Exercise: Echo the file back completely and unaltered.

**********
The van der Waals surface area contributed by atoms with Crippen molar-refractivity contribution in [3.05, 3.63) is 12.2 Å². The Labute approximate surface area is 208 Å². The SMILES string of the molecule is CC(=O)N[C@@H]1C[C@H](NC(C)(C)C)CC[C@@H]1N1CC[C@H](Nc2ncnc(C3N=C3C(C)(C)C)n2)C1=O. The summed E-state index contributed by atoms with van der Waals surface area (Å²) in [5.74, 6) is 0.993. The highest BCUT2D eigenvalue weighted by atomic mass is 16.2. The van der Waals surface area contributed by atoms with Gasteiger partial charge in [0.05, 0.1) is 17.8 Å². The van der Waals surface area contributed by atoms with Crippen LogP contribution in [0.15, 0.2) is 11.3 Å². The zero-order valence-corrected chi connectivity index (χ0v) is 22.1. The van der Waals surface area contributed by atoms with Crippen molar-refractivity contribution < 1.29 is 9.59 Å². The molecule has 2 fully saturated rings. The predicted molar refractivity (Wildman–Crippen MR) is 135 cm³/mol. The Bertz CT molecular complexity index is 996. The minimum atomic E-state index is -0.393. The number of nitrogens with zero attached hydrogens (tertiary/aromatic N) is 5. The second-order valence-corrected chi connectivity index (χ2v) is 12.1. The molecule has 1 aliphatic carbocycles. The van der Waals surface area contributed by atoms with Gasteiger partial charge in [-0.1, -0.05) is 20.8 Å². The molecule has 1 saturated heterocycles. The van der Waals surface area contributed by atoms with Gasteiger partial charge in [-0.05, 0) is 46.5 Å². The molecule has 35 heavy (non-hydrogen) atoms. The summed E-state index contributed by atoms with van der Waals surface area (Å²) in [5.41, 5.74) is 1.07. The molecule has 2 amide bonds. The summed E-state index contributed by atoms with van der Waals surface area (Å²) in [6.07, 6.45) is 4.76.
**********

The van der Waals surface area contributed by atoms with Crippen molar-refractivity contribution in [3.05, 3.63) is 12.2 Å². The Labute approximate surface area is 208 Å². The SMILES string of the molecule is CC(=O)N[C@@H]1C[C@H](NC(C)(C)C)CC[C@@H]1N1CC[C@H](Nc2ncnc(C3N=C3C(C)(C)C)n2)C1=O. The summed E-state index contributed by atoms with van der Waals surface area (Å²) in [5.74, 6) is 0.993. The highest BCUT2D eigenvalue weighted by atomic mass is 16.2. The van der Waals surface area contributed by atoms with Gasteiger partial charge in [0.05, 0.1) is 17.8 Å². The van der Waals surface area contributed by atoms with Crippen LogP contribution in [0.15, 0.2) is 11.3 Å². The zero-order valence-corrected chi connectivity index (χ0v) is 22.1. The van der Waals surface area contributed by atoms with Crippen molar-refractivity contribution < 1.29 is 9.59 Å². The molecule has 2 fully saturated rings. The predicted molar refractivity (Wildman–Crippen MR) is 135 cm³/mol. The Bertz CT molecular complexity index is 996. The minimum atomic E-state index is -0.393. The number of nitrogens with zero attached hydrogens (tertiary/aromatic N) is 5. The second-order valence-corrected chi connectivity index (χ2v) is 12.1. The molecule has 1 aliphatic carbocycles. The van der Waals surface area contributed by atoms with Gasteiger partial charge in [-0.1, -0.05) is 20.8 Å². The molecule has 1 saturated heterocycles. The van der Waals surface area contributed by atoms with Gasteiger partial charge in [-0.05, 0) is 46.5 Å². The molecule has 35 heavy (non-hydrogen) atoms. The summed E-state index contributed by atoms with van der Waals surface area (Å²) in [5.41, 5.74) is 1.07. The molecule has 2 amide bonds. The summed E-state index contributed by atoms with van der Waals surface area (Å²) in [6.07, 6.45) is 4.76.